God’s justice demanded that the people be consumed but Moses knew it would pain God too much to destroy His children, so he lifted this plea to God, "I know that Your justice is crying out and these stiff-necked people should be wiped out, but I know You would not be able to stand the pain if You did that. I know Your heart, God, and I know You cannot destroy Israel—because You love her."

The Bible says God "repented," which means He changed His mind about how He would judge Israel. He was not going to destroy them; instead, the people would waste away in the wilderness. Although the people would continue to pain His heart for thirty-eight more years with their unbelief, the Lord would still protect them, lead them, feed them and clothe them to their dying day.

Wednesday, February 1, 2012


When Paul first taught the truth of justification by faith, it shook the church. It was incredible news at that time. In fact, some theologians responded, "If I'm pardoned, if God is so merciful to forgive me freely by faith alone, then let me sin even more, so God can enjoy giving me more grace!" Those theologians did not understand the gospel.

Because of the cross, God considered everything about our old flesh-man done away with. Paul asked, "Shall we continue in sin that grace may abound?" (Romans 6:1) and he continued quickly, “Certainly not!" I believe Paul was saying, "Why would any Christian, having been set free from such death, go back and resurrect the corpse? Why go back to a life of sin when God wants to take away all guilt and condemnation and give you security and peace? Now, because of the cross, you can serve the Lord with joy and gladness and obey Him in a new obligation called love."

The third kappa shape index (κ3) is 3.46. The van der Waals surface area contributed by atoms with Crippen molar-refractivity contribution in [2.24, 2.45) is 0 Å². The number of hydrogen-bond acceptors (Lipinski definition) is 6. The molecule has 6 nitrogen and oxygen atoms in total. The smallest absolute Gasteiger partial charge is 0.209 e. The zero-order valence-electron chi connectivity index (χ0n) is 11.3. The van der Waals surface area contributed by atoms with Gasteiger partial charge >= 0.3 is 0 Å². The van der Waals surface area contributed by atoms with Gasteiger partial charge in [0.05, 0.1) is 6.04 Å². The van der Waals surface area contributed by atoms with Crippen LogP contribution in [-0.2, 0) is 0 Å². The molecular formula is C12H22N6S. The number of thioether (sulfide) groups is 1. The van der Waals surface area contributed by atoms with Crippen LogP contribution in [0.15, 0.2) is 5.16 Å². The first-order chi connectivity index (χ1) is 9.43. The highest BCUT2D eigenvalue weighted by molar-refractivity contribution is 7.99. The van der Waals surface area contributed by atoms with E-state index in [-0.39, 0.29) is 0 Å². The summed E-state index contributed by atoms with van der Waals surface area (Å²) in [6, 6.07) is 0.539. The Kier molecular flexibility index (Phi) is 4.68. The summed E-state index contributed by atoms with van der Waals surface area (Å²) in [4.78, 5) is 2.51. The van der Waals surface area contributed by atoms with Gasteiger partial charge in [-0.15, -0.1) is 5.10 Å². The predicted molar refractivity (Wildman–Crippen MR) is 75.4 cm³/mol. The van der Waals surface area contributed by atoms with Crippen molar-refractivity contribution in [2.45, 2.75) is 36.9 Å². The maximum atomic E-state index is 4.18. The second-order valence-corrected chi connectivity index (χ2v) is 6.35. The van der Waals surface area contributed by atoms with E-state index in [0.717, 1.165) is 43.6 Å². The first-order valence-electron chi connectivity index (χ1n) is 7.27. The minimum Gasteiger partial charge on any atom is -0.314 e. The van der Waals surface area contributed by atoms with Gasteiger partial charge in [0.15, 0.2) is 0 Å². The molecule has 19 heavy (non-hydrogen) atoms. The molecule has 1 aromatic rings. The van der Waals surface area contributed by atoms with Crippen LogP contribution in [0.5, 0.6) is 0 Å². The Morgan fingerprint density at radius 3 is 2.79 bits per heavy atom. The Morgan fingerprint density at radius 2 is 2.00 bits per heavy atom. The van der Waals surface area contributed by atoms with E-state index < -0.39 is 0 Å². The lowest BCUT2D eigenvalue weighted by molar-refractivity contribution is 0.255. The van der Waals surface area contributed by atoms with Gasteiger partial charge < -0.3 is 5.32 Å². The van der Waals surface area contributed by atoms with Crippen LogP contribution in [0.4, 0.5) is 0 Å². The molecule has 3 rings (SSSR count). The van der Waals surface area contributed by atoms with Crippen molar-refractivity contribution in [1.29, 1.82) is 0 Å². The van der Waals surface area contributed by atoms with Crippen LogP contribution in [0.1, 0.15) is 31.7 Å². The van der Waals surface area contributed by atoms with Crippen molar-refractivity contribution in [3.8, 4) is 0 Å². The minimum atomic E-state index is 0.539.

"So," you ask, "are we simply to take by faith the righteousness of Jesus?" Yes, absolutely! That is what the Christian walk is all about—resting by faith in what Jesus accomplished.

Our old man is dead, and the new Man is Jesus. When we put our faith in Him, God fully accepts us. He considers us righteous, hidden in the bosom of His dear Son. So whenever you sin or fail, run quickly to your Lawyer, your Advocate. Confess your failures to Him, and rest in His righteousness.

You may ask, "Don't good works have any place in this doctrine?" Of course they do, but on this condition: Good works cannot save you, justify you or make you righteous or acceptable to God. The only thing that saves you is your faith in what Jesus did!

What did Jesus do? He saved you, pardoned you and accepted you in the beloved—sins, failures and all. God sees you now only in Jesus Christ and that is why we must come to our Savior every time we fall. The blood that forgave and cleansed us the first time we came to Jesus is the same blood continues to keep us until He returns.

Along with this security comes a higher obligation of doing all our works in His strength and power rather than trying to do them on our own. "If by the Spirit you put to death the deeds of the body, you will live" (Romans 8:13).